Grilling big hunks of pork on the grill is easy as long as you understand the principles of direct versus indirect heat. You will be using direct heat first as you brown the meat directly over the coals. But once you move the meat off to the side of the coals, you will be cooking with indirect heat. If the meat is cooked over the direct heat the whole time, it will become burned and inedible. Another advantage of cooking with indirect heat is that we add a second element: smoke, which goes with pork very well. And as an added boost, we are saucing our meat too.
1. Choose a chunk of pork and marinate it. The pork here is a big slab of fresh ham roast. I would recommend using a piece of pork shoulder though, as it works much better. Marinate the pork overnight using the pork marinade recipe.
2. Fire up the grill and brown both sides. Once the charcoal is ashy and hot, grill the marinated pork over it directly to brown each side. Assemble the sauce and cook it down at the same time on the grill.
3. Then move the pork off to the side. Once the pork is browned on both sides, move it off to the side over the aluminum cake tin. Add a handful of soaked wood chips to the coals and put on the lid. Adjust the vents to halfway open and let it sit for 30 minutes.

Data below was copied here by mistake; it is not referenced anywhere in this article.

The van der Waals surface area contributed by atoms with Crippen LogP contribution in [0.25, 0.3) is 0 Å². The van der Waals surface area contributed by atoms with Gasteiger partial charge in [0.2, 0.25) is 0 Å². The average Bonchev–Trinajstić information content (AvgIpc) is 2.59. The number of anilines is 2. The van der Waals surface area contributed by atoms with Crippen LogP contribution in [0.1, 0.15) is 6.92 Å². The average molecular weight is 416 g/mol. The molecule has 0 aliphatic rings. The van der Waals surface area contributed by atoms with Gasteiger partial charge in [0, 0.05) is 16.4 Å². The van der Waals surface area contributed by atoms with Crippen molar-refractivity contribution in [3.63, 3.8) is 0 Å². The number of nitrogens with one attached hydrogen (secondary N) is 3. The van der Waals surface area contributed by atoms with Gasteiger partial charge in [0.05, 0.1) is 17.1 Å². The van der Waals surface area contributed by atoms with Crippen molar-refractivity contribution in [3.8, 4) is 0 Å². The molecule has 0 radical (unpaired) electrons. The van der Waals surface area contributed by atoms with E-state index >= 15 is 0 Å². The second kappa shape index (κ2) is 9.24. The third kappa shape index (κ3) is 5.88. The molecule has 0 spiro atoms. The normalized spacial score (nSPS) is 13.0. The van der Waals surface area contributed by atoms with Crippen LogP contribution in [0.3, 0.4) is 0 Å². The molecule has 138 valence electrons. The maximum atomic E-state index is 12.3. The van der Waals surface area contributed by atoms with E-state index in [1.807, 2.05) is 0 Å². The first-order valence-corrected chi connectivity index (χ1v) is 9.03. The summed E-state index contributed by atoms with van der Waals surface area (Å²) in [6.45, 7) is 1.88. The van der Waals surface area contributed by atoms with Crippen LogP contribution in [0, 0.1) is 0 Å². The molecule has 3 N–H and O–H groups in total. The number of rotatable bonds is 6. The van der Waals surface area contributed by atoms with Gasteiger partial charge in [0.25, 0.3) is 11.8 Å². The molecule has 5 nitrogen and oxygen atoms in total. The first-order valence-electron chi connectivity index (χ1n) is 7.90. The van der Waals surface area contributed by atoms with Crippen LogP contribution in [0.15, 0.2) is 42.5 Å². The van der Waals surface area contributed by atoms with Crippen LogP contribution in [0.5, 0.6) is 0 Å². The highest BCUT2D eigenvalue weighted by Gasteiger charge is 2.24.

4. Flip the pork every 30 minutes. At the same time, add more soaked chips or charcoal if needed. The inside of the grill should be somewhere between 350‒400 degrees F with the lid on. We want to bring the pork up to 190 degrees slowly over 3‒4 hours.
5. After four hours on the grill, it should be done. Don't add more then 10 handfuls of chips to the grill. That would be too smoky in the end. Towards the end of cooking, sauce the meat a few times to glaze it. Remove the meat once it reaches 190 in the middle, and let it rest covered tightly for 30‒40 minutes. Then break it up into edible pieces, add some sauce, and make a sandwich.
Use a thermometer to check the internal temperature of the grill. You don't want it to be hotter then 400 degrees in there. Adjust the vents to cool it down if it is. Do this by decreasing available oxygen by closing the vents a little more.
You will also want to rotate the meat as you flip it. The side closer to the heat will get cooked more. If you leave it on that side the whole time it might get burned.
Make sure you let the meat rest for at least 30 minutes. In reality, an hour would be even better.
Sauce on the side never hurts. Some people are not as big a fan of sauce as others.